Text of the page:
The latest version of Citrix's Access Gateway appliance creates a more secure virtual desktop.
Citrix Systems is looking to offer a new layer of security around the
On June 9, the company released the latest version of its Access Gateway
appliance-Version 8.1-now integrated with Citrix
XenDesktop, which allows IT departments to create a virtual desktop
infrastructure where the desktop images and applications are streamed to the PC
from a server housed in the data center.
The integrated Access Gateway feature is part of Citrix's
Delivery Center, a set of technologies that allow for the creation of a
virtual desktop infrastructure, or VDI, that can allow desktop images to be
streamed either to the main office or remote locations and branch offices.
The Delivery Center will
be available in the second half of 2008. Citrix released its
XenDesktop product in May.
The Access Gateway is a security appliance that allows a user to access his
or her desktop image and applications from a home or remote PC, while giving
the IT department the ability to create policies for how employees can access
their virtual desktops. For example, employees can access a desktop image from
their own PCs but the IT administrator can ensure that no documents or files
can be printed or copied unless the computer is attached directly to the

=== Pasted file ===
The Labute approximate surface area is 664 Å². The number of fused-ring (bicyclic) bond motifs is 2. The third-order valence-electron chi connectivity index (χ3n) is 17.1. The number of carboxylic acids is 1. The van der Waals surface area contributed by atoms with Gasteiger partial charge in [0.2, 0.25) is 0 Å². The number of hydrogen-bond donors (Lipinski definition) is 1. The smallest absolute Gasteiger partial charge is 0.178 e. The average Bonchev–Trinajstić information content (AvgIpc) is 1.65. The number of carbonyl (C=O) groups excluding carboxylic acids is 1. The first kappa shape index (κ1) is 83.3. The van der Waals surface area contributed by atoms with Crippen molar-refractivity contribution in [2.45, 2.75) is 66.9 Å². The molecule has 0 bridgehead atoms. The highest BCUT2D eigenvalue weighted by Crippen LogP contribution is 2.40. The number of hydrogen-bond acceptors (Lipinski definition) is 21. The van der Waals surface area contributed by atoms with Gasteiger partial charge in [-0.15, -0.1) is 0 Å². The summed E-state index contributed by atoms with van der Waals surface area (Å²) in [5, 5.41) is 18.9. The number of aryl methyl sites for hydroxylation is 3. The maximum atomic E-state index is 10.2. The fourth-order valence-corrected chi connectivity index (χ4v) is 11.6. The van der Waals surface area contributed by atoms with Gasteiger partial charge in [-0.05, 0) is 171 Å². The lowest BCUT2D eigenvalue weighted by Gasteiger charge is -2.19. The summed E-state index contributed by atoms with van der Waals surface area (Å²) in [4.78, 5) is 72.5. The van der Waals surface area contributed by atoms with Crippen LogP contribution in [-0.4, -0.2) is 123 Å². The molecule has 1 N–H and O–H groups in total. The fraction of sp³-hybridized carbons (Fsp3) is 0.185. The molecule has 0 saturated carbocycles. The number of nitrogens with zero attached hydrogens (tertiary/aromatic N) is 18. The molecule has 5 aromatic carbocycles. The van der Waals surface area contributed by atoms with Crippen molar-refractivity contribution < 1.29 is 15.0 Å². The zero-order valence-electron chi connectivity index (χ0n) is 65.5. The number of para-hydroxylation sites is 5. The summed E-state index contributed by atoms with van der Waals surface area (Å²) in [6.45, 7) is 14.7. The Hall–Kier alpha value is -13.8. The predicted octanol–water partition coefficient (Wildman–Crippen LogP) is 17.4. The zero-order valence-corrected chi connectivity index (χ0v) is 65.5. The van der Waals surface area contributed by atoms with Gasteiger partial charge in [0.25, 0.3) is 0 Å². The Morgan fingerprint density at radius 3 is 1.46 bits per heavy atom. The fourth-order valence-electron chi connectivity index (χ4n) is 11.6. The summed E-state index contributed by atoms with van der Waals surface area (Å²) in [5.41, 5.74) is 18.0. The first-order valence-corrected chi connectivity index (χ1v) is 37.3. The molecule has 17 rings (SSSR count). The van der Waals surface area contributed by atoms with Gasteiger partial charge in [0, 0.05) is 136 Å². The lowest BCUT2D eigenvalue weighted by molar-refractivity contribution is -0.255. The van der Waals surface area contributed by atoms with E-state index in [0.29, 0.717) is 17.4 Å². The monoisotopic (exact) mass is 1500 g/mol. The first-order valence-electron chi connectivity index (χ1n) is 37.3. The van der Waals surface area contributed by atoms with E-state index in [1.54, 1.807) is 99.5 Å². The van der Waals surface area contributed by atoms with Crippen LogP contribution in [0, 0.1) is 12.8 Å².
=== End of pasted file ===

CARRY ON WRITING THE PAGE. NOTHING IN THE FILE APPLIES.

While there are several security benefits to creating a virtual desktop
infrastructure, including the ability to apply a security patch once in the
data center for all the corporate desktop images, enterprises have not fully
embraced the models that Citrix and VMware are beginning to develop.
At a forum in May in New York,
found that while IT department and enterprises are studying this new model, the
costs of investing in a new infrastructure and concerns about issues such as
operating systems licensing mean that not many businesses are adopting VDI just
Still, Citrix, VMware and soon Microsoft with its Hyper-V option in Windows
Server 2008 are looking to define what it means to create a virtual infrastructure
and what benefits come with this type of technology. In this case, Citrix
believes it has overcome concerns about protecting a company's data from being
lost or stolen from a misplaced laptop by allowing IT to set policies, such as
not allowing a user to download the data to a local hard disk drive or print it
out at a remote location.
"Most of the IT organizations have done a pretty good job when it comes
to protecting the edge of the network," said Sai Allavarpu, a product
marketing manager at Citrix. "However, what we are seeing more and more is
the need to protect the data itself from being lost or taken in the case of a
The Access Gateway sits between the various Citrix delivery controllers,
such as XenDesktop and XenApp-the new name for Presentation Server-and the
desktop or the Branch Repeater that brings the desktop images to a remote
Through a series of technologies called SmartAccess, the Access Gateway
authenticates the user's identification, checks the policies for accessing applications
and desktop images, and finally conducts a check of the end device for malware
The Access Gateway and Delivery Center
will work with any PC-whether a diskless desktop model, laptop or thin-client
PC-which Allavarpu said will help companies if and when they move toward a VDI
model. It also allows employees to use their home PCs without compromising work
Access Gateway will cost about $3,500, but will
include the user licenses for the XenDesktop product.